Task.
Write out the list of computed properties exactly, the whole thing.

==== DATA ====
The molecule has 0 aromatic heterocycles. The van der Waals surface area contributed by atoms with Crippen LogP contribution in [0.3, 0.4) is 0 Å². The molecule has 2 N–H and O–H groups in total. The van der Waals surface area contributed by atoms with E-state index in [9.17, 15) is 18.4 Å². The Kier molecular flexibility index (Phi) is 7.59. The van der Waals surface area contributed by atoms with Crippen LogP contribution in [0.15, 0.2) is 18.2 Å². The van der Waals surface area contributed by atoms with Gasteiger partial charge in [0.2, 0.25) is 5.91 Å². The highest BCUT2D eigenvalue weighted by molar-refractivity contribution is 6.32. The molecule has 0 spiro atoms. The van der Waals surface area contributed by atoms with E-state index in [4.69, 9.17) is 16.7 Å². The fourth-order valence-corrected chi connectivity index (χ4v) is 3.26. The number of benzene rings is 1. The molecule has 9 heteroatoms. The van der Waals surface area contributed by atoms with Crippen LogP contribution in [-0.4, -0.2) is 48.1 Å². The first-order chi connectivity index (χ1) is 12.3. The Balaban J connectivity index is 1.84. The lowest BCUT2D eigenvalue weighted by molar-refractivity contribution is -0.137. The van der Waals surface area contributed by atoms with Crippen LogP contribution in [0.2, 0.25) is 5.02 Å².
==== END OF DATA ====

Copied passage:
The molecule has 0 aromatic heterocycles. The van der Waals surface area contributed by atoms with Crippen LogP contribution in [0.3, 0.4) is 0 Å². The molecule has 2 N–H and O–H groups in total. The van der Waals surface area contributed by atoms with E-state index in [9.17, 15) is 18.4 Å². The Kier molecular flexibility index (Phi) is 7.59. The van der Waals surface area contributed by atoms with Crippen LogP contribution in [0.15, 0.2) is 18.2 Å². The van der Waals surface area contributed by atoms with Gasteiger partial charge in [0.2, 0.25) is 5.91 Å². The highest BCUT2D eigenvalue weighted by molar-refractivity contribution is 6.32. The molecule has 0 spiro atoms. The van der Waals surface area contributed by atoms with E-state index in [4.69, 9.17) is 16.7 Å². The fourth-order valence-corrected chi connectivity index (χ4v) is 3.26. The number of benzene rings is 1. The molecule has 9 heteroatoms. The van der Waals surface area contributed by atoms with Crippen LogP contribution in [-0.4, -0.2) is 48.1 Å². The first-order chi connectivity index (χ1) is 12.3. The Balaban J connectivity index is 1.84. The lowest BCUT2D eigenvalue weighted by molar-refractivity contribution is -0.137. The van der Waals surface area contributed by atoms with Crippen LogP contribution in [0.2, 0.25) is 5.02 Å².